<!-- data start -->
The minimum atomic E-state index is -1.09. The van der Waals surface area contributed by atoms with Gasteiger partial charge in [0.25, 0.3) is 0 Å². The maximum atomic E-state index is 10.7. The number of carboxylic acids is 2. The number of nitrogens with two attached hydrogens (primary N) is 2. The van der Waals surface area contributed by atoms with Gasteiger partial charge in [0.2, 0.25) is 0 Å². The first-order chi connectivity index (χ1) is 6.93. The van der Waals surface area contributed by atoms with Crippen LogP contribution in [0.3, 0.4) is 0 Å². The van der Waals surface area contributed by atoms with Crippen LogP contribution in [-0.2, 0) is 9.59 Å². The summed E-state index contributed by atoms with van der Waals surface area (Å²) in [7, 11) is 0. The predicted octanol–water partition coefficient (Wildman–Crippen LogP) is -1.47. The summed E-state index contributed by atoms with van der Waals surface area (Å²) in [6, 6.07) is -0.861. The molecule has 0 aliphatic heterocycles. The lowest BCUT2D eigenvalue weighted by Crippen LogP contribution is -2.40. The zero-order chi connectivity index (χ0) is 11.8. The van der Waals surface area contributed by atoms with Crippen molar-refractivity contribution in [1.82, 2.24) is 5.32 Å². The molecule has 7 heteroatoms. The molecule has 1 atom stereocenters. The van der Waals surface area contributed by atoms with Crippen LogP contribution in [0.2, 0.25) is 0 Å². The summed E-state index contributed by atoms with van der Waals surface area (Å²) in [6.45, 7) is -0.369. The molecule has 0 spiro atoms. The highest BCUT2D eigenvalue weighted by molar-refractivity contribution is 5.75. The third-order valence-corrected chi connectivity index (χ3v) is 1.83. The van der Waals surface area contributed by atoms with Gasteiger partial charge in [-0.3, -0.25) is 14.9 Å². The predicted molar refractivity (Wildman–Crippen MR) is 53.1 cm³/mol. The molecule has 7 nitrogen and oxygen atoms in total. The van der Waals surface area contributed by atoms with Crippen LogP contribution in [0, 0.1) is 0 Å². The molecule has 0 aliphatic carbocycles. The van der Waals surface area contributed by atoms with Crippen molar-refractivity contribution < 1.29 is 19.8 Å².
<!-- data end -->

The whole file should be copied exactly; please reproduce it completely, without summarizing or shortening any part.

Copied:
The minimum atomic E-state index is -1.09. The van der Waals surface area contributed by atoms with Gasteiger partial charge in [0.25, 0.3) is 0 Å². The maximum atomic E-state index is 10.7. The number of carboxylic acids is 2. The number of nitrogens with two attached hydrogens (primary N) is 2. The van der Waals surface area contributed by atoms with Gasteiger partial charge in [0.2, 0.25) is 0 Å². The first-order chi connectivity index (χ1) is 6.93. The van der Waals surface area contributed by atoms with Crippen LogP contribution in [0.3, 0.4) is 0 Å². The van der Waals surface area contributed by atoms with Crippen LogP contribution in [-0.2, 0) is 9.59 Å². The summed E-state index contributed by atoms with van der Waals surface area (Å²) in [7, 11) is 0. The predicted octanol–water partition coefficient (Wildman–Crippen LogP) is -1.47. The summed E-state index contributed by atoms with van der Waals surface area (Å²) in [6, 6.07) is -0.861. The molecule has 0 aliphatic heterocycles. The lowest BCUT2D eigenvalue weighted by Crippen LogP contribution is -2.40. The zero-order chi connectivity index (χ0) is 11.8. The van der Waals surface area contributed by atoms with Crippen molar-refractivity contribution in [1.82, 2.24) is 5.32 Å². The molecule has 7 heteroatoms. The molecule has 1 atom stereocenters. The van der Waals surface area contributed by atoms with Crippen LogP contribution in [0.2, 0.25) is 0 Å². The summed E-state index contributed by atoms with van der Waals surface area (Å²) in [6.45, 7) is -0.369. The molecule has 0 spiro atoms. The highest BCUT2D eigenvalue weighted by molar-refractivity contribution is 5.75. The third-order valence-corrected chi connectivity index (χ3v) is 1.83. The van der Waals surface area contributed by atoms with Gasteiger partial charge in [-0.3, -0.25) is 14.9 Å². The predicted molar refractivity (Wildman–Crippen MR) is 53.1 cm³/mol. The molecule has 7 nitrogen and oxygen atoms in total. The van der Waals surface area contributed by atoms with Crippen LogP contribution in [0, 0.1) is 0 Å². The molecule has 0 aliphatic carbocycles. The van der Waals surface area contributed by atoms with Crippen molar-refractivity contribution < 1.29 is 19.8 Å².